* Law would bar contracts for firms working with Cuba
* County attorney says federal law trumps state law
* Law appears aimed at Brazil’s Odebrecht engineering giant
MIAMI, March 22 (Reuters) – Florida had no authority to
enact a pending law that would prohibit local governments from
hiring firms that do business with Cuba because federal law
trumps state law when it comes to foreign policy, the Miami-Dade
county attorney has advised.
County Attorney Robert Cuevas said Miami-Dade should not
enforce the law now awaiting Governor Rick Scott’s signature.
The new law is the latest in a long-running series of
attempts to set foreign policy toward Cuba at the local level in
Florida, which is home to about 1.2 million Cuban Americans.
It would bar local governments from awarding contracts of $1
million or more to companies that engage in business with Cuba.
It would also require companies bidding on such contracts to
submit affidavits certifying they do not do business in Cuba.
In an advisory opinion issued on Wednesday, Cuevas told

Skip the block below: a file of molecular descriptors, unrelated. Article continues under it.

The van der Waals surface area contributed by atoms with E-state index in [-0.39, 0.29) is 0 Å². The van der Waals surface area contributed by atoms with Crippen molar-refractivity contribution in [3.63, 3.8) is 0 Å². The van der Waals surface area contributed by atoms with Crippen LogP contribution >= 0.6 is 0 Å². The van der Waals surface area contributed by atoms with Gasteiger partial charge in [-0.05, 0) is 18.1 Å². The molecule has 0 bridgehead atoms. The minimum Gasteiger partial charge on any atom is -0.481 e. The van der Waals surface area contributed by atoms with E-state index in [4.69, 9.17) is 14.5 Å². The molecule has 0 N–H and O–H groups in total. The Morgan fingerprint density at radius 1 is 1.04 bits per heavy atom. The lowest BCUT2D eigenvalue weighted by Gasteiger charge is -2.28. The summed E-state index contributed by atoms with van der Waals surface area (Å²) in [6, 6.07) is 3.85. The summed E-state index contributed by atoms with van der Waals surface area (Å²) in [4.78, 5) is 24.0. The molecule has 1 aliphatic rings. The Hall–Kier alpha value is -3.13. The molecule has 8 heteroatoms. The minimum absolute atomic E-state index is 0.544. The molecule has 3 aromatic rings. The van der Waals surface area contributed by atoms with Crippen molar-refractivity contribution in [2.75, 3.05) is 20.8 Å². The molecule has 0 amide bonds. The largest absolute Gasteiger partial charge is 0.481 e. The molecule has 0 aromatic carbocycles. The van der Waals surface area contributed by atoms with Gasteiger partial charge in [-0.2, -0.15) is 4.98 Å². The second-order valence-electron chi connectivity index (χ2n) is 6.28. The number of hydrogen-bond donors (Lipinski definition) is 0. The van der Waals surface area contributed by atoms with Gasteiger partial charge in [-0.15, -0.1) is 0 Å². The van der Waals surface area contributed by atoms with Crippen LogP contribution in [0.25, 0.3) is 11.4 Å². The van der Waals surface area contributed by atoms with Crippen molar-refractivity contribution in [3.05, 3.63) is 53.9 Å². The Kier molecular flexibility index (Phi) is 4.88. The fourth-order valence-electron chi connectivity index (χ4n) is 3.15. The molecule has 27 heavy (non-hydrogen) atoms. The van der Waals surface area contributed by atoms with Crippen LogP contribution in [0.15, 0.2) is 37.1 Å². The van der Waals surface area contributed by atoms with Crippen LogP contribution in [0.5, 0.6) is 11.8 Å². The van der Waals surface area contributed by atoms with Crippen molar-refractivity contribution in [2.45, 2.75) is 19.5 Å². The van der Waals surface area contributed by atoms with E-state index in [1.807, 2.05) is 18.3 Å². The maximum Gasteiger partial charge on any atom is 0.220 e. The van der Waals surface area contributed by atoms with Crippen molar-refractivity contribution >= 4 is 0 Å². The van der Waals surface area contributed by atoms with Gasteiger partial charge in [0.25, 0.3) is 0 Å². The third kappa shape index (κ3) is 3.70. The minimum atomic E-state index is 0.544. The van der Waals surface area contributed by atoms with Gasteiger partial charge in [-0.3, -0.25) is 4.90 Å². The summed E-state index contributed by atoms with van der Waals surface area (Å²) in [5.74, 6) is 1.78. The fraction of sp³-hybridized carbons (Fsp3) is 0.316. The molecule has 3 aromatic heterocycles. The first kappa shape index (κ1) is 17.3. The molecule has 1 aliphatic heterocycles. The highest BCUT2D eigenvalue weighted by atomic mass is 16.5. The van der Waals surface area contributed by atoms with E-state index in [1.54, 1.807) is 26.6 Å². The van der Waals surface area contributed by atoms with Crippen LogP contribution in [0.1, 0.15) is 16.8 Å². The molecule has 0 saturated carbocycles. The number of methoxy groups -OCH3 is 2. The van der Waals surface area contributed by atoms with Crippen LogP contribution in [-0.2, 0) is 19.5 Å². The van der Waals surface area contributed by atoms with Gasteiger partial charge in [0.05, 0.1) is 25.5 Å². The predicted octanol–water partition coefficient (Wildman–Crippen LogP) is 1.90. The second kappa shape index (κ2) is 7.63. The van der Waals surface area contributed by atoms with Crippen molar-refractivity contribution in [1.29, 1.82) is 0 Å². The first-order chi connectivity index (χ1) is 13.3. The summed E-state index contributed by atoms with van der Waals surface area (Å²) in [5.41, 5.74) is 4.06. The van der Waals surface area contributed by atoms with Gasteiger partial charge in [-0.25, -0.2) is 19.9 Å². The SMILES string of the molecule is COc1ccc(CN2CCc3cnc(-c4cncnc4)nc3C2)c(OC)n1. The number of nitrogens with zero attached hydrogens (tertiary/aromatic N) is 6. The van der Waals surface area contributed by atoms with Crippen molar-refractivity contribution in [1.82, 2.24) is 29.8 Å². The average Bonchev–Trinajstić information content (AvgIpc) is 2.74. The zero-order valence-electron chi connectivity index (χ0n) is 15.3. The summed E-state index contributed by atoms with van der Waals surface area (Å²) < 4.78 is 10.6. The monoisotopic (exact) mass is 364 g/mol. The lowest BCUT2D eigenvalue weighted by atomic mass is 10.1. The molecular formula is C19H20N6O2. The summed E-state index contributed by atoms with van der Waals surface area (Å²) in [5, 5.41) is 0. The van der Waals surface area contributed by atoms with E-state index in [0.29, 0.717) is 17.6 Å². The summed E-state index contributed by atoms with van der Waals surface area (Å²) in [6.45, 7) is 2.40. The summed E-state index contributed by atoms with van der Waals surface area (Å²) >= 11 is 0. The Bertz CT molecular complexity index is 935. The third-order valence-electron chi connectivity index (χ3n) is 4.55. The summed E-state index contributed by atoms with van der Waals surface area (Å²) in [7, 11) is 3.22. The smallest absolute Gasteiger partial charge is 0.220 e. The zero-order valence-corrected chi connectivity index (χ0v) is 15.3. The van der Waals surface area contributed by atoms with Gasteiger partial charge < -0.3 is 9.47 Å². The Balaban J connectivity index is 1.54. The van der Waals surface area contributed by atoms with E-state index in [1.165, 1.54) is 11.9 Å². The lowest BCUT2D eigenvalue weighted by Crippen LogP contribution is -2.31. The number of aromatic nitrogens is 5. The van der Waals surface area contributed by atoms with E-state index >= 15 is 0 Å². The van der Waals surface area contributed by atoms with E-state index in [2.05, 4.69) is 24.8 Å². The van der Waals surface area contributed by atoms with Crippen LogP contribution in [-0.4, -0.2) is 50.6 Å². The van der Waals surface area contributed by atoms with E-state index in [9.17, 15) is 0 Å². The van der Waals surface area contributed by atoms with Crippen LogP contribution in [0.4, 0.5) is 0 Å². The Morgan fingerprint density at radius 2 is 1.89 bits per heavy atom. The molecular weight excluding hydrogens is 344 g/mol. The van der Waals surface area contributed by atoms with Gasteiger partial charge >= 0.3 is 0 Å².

county commissioners that federal law does not authorize states
to enact such restrictions and they need not enforce it.
He cited several previous court rulings that state and local
governments cannot interfere with the federal government’s
ability to set foreign policy nor can they adopt sanctions that
exceed those set by Congress.
“If the county were to violate federal law in this area, it
would be exposed to liability under federal civil rights laws,”
Under a 50-year-old trade embargo, federal law already
prevents American firms from doing business with Cuba. The
pending Florida law would also apply to foreign firms and their
The law would also restrict dealings with firms that do
business in Syria. But the main focus of the law appears to be
aimed at Odebrecht USA, a U.S. subsidiary of Brazilian
construction giant Odebrecht.
The company’s U.S. subsidiary has numerous construction,
transportation and engineering contracts in Florida and is
bidding on a proposed $700 million hotel and office complex
associated with the Miami airport.
To the dismay of Cuban exiles in Miami, Odebrecht is also
performing a major upgrade to the Cuban port of Mariel and has
agreed to help Cuba improve its troubled sugar industry.
The new law would take effect on July 1. Governor Scott has
not received a copy yet and has not indicated whether he will
sign it but it had broad support in the Florida Legislature.